Bill to Repeal Hybrid Car Tax Passes House of Delegates

Bill passes first legislative hurdle.

Tom Rust, chairing a meeting of the House Transportation Committee. (Photo: Tom Rust/Facebook)
Tom Rust, chairing a meeting of the House Transportation Committee. (Photo: Tom Rust/Facebook)
A bill that would repeal the annual tax on hybrid vehicles has passed the House of Delegates.

The bill was sponsored by Delegate Tom Rust (R-Herndon), who is the new chair of the House Transportation Committee.

"The bill passed in bi-partisan fashion, 89-9, and will move to the Senate for their action," read a statement from Rust's office. "Should the bill pass the Senate, Governor McAuliffe has stated that he will sign the bill into law."

"The fee included in the transportation reform plan is an unfair and punitive tax on hybrid vehicle drivers. I am proud to sponsor this legislation to repeal the costly and unfair tax, over which my constituents expressed frustration,"  Delegate Rust said, speaking about the bill. "I thank the members of the House, who supported the bill, for their support."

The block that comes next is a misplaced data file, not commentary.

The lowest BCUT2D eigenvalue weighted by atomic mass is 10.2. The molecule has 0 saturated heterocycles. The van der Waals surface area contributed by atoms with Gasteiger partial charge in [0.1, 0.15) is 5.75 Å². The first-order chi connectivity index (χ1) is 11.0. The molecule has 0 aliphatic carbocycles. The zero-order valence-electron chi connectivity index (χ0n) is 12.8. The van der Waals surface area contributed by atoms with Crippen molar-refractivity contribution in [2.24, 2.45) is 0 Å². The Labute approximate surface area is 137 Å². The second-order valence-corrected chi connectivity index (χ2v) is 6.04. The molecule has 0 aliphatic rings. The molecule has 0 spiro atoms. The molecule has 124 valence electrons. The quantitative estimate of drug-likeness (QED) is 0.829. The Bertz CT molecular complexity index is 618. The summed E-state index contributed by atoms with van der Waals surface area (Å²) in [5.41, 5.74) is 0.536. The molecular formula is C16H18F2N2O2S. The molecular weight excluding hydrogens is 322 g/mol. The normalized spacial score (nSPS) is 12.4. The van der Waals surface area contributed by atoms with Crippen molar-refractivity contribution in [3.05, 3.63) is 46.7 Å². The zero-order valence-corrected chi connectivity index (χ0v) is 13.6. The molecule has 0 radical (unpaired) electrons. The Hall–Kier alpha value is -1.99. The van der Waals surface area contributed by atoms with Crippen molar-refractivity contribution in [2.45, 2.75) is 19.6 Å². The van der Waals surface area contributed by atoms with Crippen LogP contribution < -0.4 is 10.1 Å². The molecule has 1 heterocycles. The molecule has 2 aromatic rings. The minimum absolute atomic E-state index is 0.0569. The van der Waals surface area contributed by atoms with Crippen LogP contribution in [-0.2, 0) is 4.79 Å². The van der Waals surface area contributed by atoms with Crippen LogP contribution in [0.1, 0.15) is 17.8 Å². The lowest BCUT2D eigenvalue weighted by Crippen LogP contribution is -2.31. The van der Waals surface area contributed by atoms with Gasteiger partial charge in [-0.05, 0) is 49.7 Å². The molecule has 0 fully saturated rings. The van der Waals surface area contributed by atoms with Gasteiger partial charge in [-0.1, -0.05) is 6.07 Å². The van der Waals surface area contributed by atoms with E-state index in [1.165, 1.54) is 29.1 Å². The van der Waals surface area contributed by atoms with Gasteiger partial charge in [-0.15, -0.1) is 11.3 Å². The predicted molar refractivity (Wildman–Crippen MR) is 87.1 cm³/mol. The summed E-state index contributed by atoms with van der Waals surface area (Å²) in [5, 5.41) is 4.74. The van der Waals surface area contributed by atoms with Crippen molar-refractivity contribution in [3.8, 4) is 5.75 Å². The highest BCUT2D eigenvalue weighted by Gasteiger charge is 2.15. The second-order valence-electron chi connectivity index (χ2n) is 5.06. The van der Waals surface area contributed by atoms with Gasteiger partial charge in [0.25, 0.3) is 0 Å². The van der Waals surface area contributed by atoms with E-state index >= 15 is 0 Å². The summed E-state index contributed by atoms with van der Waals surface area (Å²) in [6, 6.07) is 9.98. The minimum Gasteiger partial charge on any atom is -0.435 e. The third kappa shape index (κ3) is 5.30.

Beginning in 2000, legislation imposed a $50 annual tax on electric vehicles. The transportation legislation of 2013 raised that tax from $50 to $64 and included hybrid and alternative fuel vehicles as well. The $64 annual tax went into effect in July.

The theory behind the tax was that, since hybrid cars use less gasoline, drivers of hybrid cars pay less in gasoline taxes and therefore do not contribute as much as other drivers to the tax funds that help maintain Virginia roads and support Metro and other such projects.

Rust said he agrees that drivers of electric vehicles, which use no gas, should have to pay the tax, but said that adding in hybrid vehicles is "unfair and punitive."

"Hybrid drivers pay gas taxes. It’s that simple. They have to fill up their car at the gas station just like others on the roads," Rust said in a statement about his plans to fight the bill back in October. "It is unfair to treat them the same as someone who doesn’t pay any gas tax."

"We should be encouraging people to purchase and drive hybrids—not punishing them," he added.

Rust said, in fact, since hybrid vehicles tend to get fewer miles per gallon of gasoline than regular cars, they may even pay more in gas taxes.

For more information on the bill, HB975, click here.

See a video of Rust's speech to the House and the voting of members in the video above.


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